O – OUTCOME: What is the expected outcome you desire from this communication?
D – DISTRIBUTION:  Who is the audience?
E – EXPECTED RESPONSE:  How do you anticipate the receivers will respond to the message?

Depending on the situation, a blend of two or more communication modes may be used to appeal to a diverse employee population. As a general guideline, if the following conditions exist the message should be delivered face-to-face or in a live virtual vehicle if face-to-face is not an option:

MESSAGE:  if the message is negative or sensitive
OUTCOME:  resolving a misunderstanding
DISTRIBUTION:  the relationship is new or fragile
EXPECTED RESPONSE:  you expect an unfavourable response or need immediate feedback

Social Media Savvy Supports
Social media vehicles can play a role in enhancing information sharing internally and externally as well as in improving collaboration in the workplace. Given that our researched shared that social media vehicles are not a preferred choice among employees, they still can be used to enhance mainstream workplace messages like policy changes, project updates and newsletters shared through the company intranet, e-mail or face-to-face discussions first. Links can be attached to internal discussion forums or breakout rooms where employees can brainstorm ideas or offer their feedback. Some CEO’s use blogs to share news and invite comments from employees.  These vehicles enable employees to have a voice and to contribute their ideas.

Public vehicles like Facebook, Twitter and LinkedIn are more appropriate for sharing organizational information with external stakeholders like issuing PR releases, gathering customer feedback and marketing intelligence and promoting events for example.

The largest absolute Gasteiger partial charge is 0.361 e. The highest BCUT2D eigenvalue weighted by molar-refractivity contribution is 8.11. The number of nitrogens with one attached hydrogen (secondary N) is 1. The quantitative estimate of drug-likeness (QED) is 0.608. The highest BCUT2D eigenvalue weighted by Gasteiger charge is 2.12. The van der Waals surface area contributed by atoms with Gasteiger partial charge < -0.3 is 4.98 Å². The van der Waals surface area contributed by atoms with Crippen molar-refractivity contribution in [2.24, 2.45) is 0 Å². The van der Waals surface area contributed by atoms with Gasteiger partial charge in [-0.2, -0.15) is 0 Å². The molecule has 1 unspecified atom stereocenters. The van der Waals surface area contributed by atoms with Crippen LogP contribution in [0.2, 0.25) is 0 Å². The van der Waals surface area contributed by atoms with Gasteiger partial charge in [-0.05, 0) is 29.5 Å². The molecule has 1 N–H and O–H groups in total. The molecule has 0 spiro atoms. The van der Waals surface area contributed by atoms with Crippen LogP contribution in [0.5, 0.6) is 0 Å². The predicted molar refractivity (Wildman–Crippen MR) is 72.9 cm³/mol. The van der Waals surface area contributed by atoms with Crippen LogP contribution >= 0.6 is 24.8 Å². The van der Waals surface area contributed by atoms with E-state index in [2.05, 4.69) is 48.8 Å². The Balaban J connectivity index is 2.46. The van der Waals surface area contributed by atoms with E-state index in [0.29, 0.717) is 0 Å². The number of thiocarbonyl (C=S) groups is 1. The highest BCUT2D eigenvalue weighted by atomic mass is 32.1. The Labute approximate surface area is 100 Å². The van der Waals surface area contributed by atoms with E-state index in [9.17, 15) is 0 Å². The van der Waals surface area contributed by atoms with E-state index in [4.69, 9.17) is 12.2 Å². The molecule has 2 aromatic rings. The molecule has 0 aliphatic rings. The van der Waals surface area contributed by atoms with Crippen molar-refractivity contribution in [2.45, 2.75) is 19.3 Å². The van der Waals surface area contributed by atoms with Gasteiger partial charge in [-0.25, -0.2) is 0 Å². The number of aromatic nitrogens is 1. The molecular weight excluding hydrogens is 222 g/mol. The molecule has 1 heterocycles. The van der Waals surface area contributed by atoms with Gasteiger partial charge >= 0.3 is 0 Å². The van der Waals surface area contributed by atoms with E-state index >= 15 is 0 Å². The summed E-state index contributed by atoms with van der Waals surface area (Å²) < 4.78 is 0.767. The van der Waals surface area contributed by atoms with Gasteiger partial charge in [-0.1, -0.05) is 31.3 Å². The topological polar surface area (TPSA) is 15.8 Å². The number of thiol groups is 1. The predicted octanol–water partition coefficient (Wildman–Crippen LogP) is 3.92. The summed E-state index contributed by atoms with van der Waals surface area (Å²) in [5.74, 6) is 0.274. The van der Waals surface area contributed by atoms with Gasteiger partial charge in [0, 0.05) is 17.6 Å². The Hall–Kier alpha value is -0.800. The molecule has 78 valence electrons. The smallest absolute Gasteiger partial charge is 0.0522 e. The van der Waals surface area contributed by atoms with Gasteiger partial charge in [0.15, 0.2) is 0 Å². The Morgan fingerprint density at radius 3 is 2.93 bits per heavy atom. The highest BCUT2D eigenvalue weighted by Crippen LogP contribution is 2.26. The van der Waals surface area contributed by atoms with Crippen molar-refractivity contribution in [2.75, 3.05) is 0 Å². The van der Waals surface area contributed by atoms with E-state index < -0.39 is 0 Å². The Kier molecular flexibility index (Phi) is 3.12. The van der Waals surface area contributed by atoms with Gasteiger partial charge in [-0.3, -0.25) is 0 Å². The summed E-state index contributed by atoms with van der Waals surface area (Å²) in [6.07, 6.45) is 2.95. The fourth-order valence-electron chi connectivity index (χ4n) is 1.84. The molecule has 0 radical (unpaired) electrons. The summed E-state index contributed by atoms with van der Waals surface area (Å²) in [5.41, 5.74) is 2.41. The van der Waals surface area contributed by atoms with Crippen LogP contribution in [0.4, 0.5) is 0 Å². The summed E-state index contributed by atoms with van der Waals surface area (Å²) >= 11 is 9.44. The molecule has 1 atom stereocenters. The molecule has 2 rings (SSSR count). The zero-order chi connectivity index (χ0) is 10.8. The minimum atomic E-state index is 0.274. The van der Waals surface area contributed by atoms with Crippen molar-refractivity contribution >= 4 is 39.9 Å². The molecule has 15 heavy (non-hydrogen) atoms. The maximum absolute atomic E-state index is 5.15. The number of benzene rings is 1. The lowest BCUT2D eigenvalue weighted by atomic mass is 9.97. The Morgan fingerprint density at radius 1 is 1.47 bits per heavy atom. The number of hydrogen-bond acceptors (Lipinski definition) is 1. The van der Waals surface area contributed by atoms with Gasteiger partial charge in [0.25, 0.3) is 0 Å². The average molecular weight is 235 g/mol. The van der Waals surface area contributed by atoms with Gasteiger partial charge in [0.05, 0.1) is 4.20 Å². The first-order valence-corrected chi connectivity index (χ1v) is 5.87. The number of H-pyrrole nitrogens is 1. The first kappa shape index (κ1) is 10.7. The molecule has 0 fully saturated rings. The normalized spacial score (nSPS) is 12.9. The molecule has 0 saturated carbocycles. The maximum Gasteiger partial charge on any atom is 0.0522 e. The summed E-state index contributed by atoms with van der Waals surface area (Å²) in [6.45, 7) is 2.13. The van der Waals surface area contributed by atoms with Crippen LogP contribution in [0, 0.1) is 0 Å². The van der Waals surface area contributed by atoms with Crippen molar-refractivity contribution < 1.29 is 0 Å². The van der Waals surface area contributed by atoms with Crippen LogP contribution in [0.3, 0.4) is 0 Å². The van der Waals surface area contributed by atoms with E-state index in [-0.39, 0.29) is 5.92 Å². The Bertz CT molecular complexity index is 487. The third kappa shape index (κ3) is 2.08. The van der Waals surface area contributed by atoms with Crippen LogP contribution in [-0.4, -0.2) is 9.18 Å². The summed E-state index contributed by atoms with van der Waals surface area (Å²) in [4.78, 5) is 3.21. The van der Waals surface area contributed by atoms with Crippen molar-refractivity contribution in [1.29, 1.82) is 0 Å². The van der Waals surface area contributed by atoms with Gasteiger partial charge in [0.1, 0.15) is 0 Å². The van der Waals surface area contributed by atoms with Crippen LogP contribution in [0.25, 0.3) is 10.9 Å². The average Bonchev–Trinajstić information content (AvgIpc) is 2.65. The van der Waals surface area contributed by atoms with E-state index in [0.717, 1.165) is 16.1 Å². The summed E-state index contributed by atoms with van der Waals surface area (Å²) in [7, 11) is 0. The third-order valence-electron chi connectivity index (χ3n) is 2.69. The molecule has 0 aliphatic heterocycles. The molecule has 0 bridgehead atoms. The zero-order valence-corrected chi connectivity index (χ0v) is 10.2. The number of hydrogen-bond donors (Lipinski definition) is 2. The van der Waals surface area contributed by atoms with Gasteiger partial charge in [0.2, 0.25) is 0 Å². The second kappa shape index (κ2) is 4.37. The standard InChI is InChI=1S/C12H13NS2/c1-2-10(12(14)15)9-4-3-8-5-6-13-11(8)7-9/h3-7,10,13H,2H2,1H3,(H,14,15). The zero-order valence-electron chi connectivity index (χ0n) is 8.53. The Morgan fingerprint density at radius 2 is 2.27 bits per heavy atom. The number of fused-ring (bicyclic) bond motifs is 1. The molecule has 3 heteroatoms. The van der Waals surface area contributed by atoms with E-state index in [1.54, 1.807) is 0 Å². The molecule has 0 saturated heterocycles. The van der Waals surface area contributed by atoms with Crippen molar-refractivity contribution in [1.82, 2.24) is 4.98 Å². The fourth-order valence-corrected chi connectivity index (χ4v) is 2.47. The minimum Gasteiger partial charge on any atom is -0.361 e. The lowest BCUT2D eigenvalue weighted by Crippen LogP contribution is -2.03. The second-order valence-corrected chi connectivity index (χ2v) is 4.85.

Collaborative technologies like Google Drive or Yammer enable individuals and teams to work more effectively together. They build relationships, encourage brainstorming and innovation and improve knowledge sharing among colleagues as well. They work well with globally dispersed groups where teams can work on projects across time zones. Social media vehicles will rise in popularity as organizations recognize the value that they can bring to improving workplace productivity.

While there is not one perfect approach to delivering effective communication, it is important to understand your unique employee base and how they prefer to receive timely information that impacts them. Taking a multi-modal approach will improve your message delivery effectiveness with a generationally diverse group. Improved communication and collaboration will improve employee engagement and will help set them up for success to achieve business results.

Bernadette Smith is vice president, talent development solutions at Canadian Management Centre (www.cmcoutperform.com)

(PeopleTalk Summer 2014)